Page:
Putin, 9/11 and a new hope

In the aftermath of the Sept. 11, 2001, terrorist attack, the U.S.-Russian energy dialogue again gained momentum after newly elected Russian President Vladimir Putin let it be known that Moscow was willing and able to help diversify global energy supplies away from the troubled Middle East to help the United States.

It was in this context that several U.S. oil companies, including ExxonMobil, expanded their exploration and production deals in Russia. In May 2002, President George W. Bush and Putin initiated a new high-level dialogue that led to an energy summit in Houston, Texas, in October and new oil and gas investment deals.

But all was not smooth sailing despite what seemed to be initially an auspicious geopolitical backdrop. No sooner had billions of dollars been committed and oil started to flow than Putin initiated a change of political course in 2005 that defined Russian national security as better served by renationalizing the oil and gas industry.

And so U.S. oil companies experienced similar reneging and renegotiations, as well as threatening tactics directed from the Kremlin, which in some cases included outright arrests of partners and the taking of assets.

The Kremlin used a variety of means to “convince” its foreign partners to turn over assets to favored firms whose leaders were positioned inside Putin’s inner circle. Disputes over back taxes and other kinds of trumped-up environmental or criminal charges were used to justify the retaking of assets. Approvals for access to export pipelines were often linked unofficially to selling stakes back to Russian entities.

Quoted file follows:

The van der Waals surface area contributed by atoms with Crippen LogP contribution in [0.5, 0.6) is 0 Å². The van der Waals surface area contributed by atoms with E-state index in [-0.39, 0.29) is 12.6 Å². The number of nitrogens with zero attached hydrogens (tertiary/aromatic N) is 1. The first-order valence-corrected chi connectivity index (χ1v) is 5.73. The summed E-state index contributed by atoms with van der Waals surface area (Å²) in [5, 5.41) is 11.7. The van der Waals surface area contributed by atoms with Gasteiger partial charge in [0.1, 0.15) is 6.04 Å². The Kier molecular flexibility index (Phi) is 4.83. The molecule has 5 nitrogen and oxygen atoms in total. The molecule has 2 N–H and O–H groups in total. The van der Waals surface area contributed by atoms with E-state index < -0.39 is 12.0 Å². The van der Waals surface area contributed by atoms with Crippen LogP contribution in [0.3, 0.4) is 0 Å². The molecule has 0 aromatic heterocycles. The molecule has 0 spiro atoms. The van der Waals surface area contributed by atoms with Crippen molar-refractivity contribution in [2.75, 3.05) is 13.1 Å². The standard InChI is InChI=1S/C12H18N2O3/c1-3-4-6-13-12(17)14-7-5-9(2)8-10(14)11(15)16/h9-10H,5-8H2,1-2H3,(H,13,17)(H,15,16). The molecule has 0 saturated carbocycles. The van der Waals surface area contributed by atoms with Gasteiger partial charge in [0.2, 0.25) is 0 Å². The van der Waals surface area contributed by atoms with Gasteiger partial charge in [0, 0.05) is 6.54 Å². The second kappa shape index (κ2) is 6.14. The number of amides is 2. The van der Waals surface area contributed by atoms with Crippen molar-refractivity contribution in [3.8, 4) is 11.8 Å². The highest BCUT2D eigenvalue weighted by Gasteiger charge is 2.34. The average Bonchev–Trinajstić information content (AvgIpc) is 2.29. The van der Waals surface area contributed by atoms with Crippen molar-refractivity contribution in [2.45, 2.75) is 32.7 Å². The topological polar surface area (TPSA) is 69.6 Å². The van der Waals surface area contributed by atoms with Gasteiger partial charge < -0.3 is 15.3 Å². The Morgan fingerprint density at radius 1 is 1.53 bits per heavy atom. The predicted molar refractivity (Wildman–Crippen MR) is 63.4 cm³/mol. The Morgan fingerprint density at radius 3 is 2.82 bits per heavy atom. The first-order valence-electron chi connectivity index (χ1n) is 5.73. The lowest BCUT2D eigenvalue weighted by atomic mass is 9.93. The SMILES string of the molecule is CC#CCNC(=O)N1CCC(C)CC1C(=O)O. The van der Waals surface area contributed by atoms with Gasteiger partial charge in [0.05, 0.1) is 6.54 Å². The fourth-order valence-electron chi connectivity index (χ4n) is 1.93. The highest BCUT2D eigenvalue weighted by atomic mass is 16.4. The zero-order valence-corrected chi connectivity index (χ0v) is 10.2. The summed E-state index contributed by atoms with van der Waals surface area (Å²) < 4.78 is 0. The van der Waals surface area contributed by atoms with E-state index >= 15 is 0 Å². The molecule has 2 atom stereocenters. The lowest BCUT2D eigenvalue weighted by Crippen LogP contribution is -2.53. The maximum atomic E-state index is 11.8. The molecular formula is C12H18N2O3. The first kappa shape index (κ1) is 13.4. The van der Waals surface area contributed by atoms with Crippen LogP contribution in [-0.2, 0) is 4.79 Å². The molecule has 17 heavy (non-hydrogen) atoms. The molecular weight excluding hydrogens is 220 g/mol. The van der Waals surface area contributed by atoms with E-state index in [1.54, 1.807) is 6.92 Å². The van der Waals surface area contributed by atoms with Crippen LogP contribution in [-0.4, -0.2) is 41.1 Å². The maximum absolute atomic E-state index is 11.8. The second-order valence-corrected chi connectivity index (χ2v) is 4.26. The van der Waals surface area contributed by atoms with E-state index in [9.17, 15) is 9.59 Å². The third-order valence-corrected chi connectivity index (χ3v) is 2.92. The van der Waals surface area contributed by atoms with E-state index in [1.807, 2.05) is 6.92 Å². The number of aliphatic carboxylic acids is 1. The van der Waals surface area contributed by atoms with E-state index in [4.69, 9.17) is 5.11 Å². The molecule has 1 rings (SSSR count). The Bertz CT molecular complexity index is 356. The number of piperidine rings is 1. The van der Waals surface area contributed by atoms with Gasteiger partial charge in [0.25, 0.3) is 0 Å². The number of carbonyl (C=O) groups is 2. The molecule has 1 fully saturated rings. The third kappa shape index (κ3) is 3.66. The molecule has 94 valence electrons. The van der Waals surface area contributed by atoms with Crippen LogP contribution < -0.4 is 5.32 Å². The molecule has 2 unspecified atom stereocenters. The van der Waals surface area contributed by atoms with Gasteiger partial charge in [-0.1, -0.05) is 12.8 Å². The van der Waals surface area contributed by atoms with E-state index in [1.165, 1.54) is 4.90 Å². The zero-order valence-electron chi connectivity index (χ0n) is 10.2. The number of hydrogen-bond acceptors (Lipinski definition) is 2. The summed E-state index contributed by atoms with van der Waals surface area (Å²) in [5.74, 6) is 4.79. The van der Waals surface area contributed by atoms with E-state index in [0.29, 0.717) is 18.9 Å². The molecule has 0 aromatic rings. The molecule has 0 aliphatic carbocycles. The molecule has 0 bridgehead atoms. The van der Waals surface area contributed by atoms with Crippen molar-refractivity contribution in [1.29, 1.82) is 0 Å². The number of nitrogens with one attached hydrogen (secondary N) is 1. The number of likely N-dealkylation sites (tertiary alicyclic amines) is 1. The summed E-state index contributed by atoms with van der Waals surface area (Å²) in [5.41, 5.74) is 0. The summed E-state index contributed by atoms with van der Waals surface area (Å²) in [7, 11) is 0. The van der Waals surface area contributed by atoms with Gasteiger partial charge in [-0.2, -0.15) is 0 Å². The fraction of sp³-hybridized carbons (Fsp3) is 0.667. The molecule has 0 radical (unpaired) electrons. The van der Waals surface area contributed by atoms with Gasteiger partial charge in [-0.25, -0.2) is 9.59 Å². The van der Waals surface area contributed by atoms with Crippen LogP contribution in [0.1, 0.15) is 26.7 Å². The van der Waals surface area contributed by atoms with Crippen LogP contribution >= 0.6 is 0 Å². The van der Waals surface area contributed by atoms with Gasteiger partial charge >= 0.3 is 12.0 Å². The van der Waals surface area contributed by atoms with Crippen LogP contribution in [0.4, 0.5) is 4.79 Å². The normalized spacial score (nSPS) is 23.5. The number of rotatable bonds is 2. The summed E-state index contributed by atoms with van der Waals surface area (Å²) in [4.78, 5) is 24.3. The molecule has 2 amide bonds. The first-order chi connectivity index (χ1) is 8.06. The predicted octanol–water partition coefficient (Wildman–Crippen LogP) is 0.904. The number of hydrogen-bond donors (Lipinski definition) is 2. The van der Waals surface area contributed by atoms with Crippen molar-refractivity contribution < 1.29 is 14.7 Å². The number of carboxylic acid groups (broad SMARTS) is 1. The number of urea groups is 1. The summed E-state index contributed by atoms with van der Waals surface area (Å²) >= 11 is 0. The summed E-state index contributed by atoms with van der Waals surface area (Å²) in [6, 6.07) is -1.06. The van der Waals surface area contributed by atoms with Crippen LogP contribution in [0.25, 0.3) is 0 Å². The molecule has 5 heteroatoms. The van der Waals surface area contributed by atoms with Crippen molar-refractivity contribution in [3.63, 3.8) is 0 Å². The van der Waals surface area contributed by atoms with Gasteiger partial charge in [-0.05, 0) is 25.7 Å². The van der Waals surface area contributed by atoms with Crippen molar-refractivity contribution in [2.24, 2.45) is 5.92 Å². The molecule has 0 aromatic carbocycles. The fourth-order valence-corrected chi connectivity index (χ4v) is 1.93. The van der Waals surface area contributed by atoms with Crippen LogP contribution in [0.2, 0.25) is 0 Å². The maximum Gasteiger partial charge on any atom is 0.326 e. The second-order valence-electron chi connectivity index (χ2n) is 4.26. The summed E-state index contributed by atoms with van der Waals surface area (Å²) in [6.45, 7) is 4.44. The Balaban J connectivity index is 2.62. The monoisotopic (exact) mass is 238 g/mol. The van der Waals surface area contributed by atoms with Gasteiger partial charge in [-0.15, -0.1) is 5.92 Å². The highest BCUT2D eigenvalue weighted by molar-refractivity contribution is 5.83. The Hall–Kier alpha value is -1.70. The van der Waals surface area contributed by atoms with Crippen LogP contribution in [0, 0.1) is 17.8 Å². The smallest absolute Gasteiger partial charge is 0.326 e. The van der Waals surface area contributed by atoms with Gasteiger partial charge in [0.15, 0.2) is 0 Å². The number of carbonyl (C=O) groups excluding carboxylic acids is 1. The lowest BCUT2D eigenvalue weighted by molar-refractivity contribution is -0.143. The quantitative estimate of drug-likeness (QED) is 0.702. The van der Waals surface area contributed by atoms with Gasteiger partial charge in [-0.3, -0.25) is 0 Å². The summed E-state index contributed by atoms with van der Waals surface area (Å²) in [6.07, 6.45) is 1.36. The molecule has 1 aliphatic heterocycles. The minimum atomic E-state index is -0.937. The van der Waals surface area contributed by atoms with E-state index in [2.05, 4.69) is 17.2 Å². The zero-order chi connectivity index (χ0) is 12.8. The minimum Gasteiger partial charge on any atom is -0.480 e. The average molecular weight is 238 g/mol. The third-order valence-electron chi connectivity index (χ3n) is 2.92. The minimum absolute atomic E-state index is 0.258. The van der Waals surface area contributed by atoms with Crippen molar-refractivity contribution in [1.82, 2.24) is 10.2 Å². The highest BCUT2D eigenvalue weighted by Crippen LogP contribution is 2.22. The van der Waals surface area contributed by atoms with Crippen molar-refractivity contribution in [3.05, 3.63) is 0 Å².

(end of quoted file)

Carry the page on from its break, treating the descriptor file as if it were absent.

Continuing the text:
The pressures on oil industry executives trying to do business in Russia was so intense at least one American-born senior executive of a major multinational company was forced into hiding. In another example, in 2004 the Russian government effectively annulled a tender award ExxonMobil had won in 1993 for exploration rights in the Russian Arctic region of the Sakhalin Islands and requested over a billion dollars for a new license to operate there.

Obama’s reset goes wrong

Perhaps the most famous effort at a reset with Russia came in 2009 shortly after President Obama took office, when then-Secretary of State Hillary Clinton gave her Russian counterpart an actual red button with the word “reset” written on it.

While the Obama administration did not explicitly make energy cooperation a diplomatic carrot, the effort did improve the situation for a few American oil firms like Chevron and ExxonMobil — at least temporarily — as Russian interest in developing technically challenging Arctic oil and gas resources increased.

As we all know, the Obama reset ran aground as other geopolitical disagreements, such as Russia’s invasion of Ukraine in 2014 and its military intervention in Syria’s civil war, overshadowed the relationship. The United States and Europe placed sanctions on Russia in 2014, creating losses anew for U.S. oil companies.

In the end, most American companies such as ConocoPhillips and Marathon Oil have chosen to sell their holdings in Russia and exit completely in recent years. Others, like ExxonMobil, have reduced risk by participating in international consortia involving important Russian and international firms.